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We should speak less and listen more

By Cal Thomas, Tribune Content Agency on

Which of the following would you consider the most unusual and least likely to occur?

1) President Trump calls Speaker Nancy Pelosi to invite her to lunch.

2) Rioters and looters agree to pay for the damage they caused to businesses and individuals.

3) Conservative talk show host Rush Limbaugh appears on “The Breakfast Club,” a nationally syndicated radio program that features discussions on progressive politics and black culture.

Number three is the correct answer and it was a fascinating moment. While it appeared that the hosts and Limbaugh were occasionally talking over each other, the conservative had to earn at least some respect with his forceful denunciation of the killing of George Floyd and his belief that the police officer who killed him should be charged with first, not third-degree murder.

The Breakfast Club hosts, DJ Envy, Angela Yee and Lenard Larry McKelvey, known professionally as Charlamagne tha God, focused mainly on what they called “white privilege” as the source of misery in much of the African American community. Limbaugh countered that the three were examples of how one can overcome obstacles, including discrimination.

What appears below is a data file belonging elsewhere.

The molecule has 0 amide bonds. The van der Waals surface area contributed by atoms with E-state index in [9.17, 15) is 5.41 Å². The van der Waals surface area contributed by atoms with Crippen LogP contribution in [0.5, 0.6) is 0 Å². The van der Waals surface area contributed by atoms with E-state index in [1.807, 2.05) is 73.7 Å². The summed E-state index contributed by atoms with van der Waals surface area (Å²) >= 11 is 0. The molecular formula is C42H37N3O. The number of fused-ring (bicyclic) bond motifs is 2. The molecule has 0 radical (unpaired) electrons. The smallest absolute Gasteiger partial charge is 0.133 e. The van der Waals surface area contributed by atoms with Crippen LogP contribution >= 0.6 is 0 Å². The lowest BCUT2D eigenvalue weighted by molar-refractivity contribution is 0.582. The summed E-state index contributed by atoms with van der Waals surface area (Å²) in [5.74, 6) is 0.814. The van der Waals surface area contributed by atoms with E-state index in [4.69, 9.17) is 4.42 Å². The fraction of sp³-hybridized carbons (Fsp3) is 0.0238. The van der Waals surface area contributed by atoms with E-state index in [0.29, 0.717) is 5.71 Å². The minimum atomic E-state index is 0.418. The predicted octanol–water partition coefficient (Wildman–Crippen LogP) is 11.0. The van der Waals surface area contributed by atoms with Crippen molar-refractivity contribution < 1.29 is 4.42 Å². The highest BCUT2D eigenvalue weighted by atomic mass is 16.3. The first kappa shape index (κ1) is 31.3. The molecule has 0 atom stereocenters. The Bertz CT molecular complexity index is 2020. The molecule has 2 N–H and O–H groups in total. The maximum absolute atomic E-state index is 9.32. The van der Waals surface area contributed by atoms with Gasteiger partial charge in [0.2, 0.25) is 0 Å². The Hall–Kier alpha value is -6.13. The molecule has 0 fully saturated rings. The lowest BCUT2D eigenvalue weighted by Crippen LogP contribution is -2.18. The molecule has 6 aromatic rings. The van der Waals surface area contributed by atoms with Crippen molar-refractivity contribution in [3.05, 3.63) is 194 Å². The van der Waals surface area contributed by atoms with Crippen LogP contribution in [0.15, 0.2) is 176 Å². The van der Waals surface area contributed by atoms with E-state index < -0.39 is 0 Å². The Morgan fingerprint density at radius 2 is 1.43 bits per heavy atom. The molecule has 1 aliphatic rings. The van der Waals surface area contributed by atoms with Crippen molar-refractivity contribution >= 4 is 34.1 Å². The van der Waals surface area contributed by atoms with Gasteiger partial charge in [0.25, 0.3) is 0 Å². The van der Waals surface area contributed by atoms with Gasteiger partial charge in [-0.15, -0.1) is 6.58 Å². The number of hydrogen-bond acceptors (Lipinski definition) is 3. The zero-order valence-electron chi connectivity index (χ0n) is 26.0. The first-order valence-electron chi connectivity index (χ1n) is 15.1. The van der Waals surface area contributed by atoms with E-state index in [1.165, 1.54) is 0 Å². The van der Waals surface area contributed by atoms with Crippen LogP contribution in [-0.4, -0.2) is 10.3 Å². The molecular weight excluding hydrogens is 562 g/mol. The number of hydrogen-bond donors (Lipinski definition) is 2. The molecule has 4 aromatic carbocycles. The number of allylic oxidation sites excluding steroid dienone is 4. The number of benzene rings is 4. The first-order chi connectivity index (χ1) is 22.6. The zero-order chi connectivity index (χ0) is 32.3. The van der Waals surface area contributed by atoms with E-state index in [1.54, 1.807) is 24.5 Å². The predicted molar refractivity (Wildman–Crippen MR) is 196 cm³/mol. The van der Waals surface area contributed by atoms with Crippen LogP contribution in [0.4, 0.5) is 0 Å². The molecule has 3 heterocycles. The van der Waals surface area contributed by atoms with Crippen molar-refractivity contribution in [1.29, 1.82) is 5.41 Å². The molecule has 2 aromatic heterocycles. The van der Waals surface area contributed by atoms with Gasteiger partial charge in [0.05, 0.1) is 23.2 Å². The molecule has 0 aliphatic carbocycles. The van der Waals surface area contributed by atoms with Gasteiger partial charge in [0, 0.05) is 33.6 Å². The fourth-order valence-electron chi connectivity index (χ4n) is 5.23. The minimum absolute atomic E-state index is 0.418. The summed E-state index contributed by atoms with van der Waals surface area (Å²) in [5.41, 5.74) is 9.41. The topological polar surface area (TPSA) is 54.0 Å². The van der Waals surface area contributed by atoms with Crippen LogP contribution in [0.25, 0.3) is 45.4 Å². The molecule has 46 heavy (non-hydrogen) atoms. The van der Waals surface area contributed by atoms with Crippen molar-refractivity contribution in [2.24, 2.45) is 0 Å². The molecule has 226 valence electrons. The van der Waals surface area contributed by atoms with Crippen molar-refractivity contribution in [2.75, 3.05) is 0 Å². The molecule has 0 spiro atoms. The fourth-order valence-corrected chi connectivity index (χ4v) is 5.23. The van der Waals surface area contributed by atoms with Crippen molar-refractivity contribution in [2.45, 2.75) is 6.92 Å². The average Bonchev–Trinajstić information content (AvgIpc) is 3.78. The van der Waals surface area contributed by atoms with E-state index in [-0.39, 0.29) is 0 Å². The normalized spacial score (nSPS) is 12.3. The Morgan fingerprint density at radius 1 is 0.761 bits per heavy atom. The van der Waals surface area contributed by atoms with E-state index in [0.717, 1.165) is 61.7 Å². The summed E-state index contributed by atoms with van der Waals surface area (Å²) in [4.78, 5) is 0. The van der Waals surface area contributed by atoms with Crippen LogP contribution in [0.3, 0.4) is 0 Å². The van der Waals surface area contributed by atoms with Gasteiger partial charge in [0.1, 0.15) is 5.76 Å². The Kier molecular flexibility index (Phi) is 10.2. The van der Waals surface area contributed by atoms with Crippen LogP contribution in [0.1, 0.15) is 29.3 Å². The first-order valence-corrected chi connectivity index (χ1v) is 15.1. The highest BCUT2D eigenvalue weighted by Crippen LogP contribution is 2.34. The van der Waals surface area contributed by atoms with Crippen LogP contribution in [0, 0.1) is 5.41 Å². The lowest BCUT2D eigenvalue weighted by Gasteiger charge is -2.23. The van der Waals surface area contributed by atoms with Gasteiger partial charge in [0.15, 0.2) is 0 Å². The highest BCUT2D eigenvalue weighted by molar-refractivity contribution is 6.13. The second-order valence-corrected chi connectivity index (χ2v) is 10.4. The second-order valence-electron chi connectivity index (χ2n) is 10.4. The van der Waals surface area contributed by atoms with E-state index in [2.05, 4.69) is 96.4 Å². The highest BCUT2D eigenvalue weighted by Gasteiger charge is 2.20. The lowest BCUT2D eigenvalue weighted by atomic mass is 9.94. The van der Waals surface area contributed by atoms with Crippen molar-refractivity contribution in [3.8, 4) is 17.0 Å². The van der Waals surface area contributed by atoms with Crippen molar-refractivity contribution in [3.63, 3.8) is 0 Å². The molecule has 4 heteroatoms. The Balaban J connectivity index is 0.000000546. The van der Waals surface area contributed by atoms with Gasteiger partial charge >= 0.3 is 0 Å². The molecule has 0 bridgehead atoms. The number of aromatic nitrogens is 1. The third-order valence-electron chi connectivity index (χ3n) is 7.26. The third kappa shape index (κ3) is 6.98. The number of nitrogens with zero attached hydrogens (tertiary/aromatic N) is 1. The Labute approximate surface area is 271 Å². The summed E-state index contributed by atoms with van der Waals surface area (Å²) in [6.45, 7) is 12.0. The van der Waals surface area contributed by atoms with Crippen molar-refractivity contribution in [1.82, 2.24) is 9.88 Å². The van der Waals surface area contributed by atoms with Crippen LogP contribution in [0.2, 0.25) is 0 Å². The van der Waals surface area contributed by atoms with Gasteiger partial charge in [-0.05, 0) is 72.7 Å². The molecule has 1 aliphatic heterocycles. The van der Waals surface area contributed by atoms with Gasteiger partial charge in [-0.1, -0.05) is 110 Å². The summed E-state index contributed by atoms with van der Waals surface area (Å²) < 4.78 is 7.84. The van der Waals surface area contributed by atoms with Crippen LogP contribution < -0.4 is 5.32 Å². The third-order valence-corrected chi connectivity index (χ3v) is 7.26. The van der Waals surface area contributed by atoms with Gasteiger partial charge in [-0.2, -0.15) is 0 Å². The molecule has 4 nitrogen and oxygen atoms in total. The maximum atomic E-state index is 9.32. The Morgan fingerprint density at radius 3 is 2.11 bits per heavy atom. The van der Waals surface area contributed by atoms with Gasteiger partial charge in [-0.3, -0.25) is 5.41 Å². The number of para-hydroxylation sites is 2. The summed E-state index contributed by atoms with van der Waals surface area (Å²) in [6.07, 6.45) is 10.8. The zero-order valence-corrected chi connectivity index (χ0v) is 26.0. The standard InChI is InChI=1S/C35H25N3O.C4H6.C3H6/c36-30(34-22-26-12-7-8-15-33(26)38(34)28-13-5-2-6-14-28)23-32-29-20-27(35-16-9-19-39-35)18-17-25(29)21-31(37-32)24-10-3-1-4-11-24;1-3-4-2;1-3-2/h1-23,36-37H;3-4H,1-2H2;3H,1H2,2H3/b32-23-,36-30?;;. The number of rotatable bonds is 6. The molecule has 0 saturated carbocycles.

Charlamagne reiterated his accusation of white privilege and added “white supremacy.”

What is important in this continuing debate is not each “side” getting in its talking points but listening to how the other reached the conclusions that created their worldview.

Saying things that only reinforce one’s stereotypes and ideology doesn’t solve the problem, and who doubts there is a problem?

I have written this before, even recently, but the main problem is not only racism. It is that we don’t know each other. The late Republican Congressman Jack Kemp used to say that as a professional football player he had showered with more African Americans than attend the Republican National Convention. Black people who knew him called him a friend.

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